It’s way too small, but given the lack of progress on this front in other parts of the world (aside from political promises to stop selling pure ICE’s in 2040 or s — as though those can’t be reneged on if inconvenient at that time) at least it’s a START.

    Now, since I’d like it to be $20 a pound, for a metric ton that would be 2.2*1000*20 = $44,000 a metric ton or about 10,000+ times higher (than $3.80), but it’s still better than nothing.

    However, it’s laughable how Shell complains about it. I’d love to see them cry about MY carbon tax, which would eliminate most income taxes to compensate for the magnitude of my CO2 tax proposal.

  3. Anonymouse1 on Tue, 20th Feb 2018 11:14 pm 

    Carbon taxes are a something of a joke. A not very serious attempt by TPTB to convince their more vocal detractors they really are trying to do something about…carbon?

    My province has a carbon tax, and the roads are still choked with FF vehicles. More now than ever before. The money they do collect, is definitely NOT being used, at least not directly, to get people out of cars, build electric surface rail, or try to eliminate car dependency. Perhaps a few dollars here and there makes it way to whatever token efforts they do engage in, but the local ‘carbon’ tax, goes into general revenue. So serious is the govt about carbon taxes, they use the funds to lower other classes of taxes. They even hand out carbon tax rebates. At least I think they still do?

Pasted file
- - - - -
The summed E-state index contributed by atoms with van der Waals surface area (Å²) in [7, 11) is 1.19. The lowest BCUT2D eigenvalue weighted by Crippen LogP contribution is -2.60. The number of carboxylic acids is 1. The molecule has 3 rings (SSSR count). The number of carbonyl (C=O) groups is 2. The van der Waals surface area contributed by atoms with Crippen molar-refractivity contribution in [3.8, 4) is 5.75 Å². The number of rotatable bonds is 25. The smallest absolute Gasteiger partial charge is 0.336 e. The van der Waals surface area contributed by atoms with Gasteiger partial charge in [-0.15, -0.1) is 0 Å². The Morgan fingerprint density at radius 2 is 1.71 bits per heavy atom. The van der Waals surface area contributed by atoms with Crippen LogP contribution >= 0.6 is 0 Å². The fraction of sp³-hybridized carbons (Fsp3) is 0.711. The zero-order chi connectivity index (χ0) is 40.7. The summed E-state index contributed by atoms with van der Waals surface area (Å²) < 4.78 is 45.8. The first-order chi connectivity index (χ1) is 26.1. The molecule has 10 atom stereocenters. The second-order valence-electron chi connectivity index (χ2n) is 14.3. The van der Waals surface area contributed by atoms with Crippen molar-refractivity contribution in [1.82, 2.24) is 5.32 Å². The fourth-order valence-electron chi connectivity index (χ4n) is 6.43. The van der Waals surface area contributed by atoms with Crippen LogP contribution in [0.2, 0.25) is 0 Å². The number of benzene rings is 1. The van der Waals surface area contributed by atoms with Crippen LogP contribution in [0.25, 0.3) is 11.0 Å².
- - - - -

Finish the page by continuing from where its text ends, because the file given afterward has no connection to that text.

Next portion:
6 cents or so a litre I believe. And more oil burning cars get added to the roads every day….

    Singapore already has impressive levels of investment in public transport from what I know. Given how strict they are, I don’t see why they don’t just regulate the worst offenders and polluters out of town.

  4. rockman on Wed, 21st Feb 2018 11:58 am 

    A – Good points. But:”…I don’t see why they don’t just regulate the worst offenders and polluters out of town.” Maybe because it doesn’t want to give up the tax revenue those countries supply. And also to not have to import more of those products these companies would no longer be supplying Singapore.